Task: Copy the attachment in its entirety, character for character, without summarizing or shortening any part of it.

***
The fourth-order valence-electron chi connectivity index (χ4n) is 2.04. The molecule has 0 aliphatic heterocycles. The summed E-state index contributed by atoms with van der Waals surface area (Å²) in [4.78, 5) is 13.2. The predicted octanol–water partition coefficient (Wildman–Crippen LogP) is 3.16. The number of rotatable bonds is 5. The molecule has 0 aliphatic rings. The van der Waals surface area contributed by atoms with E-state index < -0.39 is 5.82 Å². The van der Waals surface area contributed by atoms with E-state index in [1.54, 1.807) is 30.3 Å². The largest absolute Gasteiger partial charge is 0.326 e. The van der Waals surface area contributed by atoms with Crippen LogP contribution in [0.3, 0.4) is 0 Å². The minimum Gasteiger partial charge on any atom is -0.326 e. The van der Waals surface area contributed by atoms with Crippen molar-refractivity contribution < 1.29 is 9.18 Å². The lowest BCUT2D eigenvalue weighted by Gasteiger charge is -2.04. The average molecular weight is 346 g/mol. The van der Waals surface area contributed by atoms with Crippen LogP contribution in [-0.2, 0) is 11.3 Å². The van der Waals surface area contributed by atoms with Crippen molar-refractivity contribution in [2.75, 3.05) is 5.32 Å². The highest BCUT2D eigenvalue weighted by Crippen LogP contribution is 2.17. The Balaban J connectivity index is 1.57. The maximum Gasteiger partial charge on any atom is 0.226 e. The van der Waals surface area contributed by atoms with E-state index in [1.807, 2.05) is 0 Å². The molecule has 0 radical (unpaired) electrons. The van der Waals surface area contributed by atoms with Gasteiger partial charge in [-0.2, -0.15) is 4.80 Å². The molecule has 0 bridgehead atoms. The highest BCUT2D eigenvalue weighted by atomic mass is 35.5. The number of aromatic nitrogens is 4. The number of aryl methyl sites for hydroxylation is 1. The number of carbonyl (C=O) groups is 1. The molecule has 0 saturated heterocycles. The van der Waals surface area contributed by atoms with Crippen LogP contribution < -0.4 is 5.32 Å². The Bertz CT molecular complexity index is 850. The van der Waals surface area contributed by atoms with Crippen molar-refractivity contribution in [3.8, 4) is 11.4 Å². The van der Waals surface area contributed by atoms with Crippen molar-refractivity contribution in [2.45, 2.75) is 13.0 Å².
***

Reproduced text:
The fourth-order valence-electron chi connectivity index (χ4n) is 2.04. The molecule has 0 aliphatic heterocycles. The summed E-state index contributed by atoms with van der Waals surface area (Å²) in [4.78, 5) is 13.2. The predicted octanol–water partition coefficient (Wildman–Crippen LogP) is 3.16. The number of rotatable bonds is 5. The molecule has 0 aliphatic rings. The van der Waals surface area contributed by atoms with E-state index < -0.39 is 5.82 Å². The van der Waals surface area contributed by atoms with E-state index in [1.54, 1.807) is 30.3 Å². The largest absolute Gasteiger partial charge is 0.326 e. The van der Waals surface area contributed by atoms with Crippen LogP contribution in [0.3, 0.4) is 0 Å². The minimum Gasteiger partial charge on any atom is -0.326 e. The van der Waals surface area contributed by atoms with Crippen molar-refractivity contribution < 1.29 is 9.18 Å². The lowest BCUT2D eigenvalue weighted by Gasteiger charge is -2.04. The average molecular weight is 346 g/mol. The van der Waals surface area contributed by atoms with Crippen LogP contribution in [-0.2, 0) is 11.3 Å². The van der Waals surface area contributed by atoms with Crippen molar-refractivity contribution in [2.75, 3.05) is 5.32 Å². The highest BCUT2D eigenvalue weighted by Crippen LogP contribution is 2.17. The Balaban J connectivity index is 1.57. The maximum Gasteiger partial charge on any atom is 0.226 e. The van der Waals surface area contributed by atoms with E-state index in [1.807, 2.05) is 0 Å². The molecule has 0 radical (unpaired) electrons. The van der Waals surface area contributed by atoms with Gasteiger partial charge in [-0.2, -0.15) is 4.80 Å². The molecule has 0 bridgehead atoms. The highest BCUT2D eigenvalue weighted by atomic mass is 35.5. The number of aromatic nitrogens is 4. The number of aryl methyl sites for hydroxylation is 1. The number of carbonyl (C=O) groups is 1. The molecule has 0 saturated heterocycles. The van der Waals surface area contributed by atoms with Crippen LogP contribution < -0.4 is 5.32 Å². The Bertz CT molecular complexity index is 850. The van der Waals surface area contributed by atoms with Crippen molar-refractivity contribution in [3.8, 4) is 11.4 Å². The van der Waals surface area contributed by atoms with Crippen molar-refractivity contribution in [2.45, 2.75) is 13.0 Å².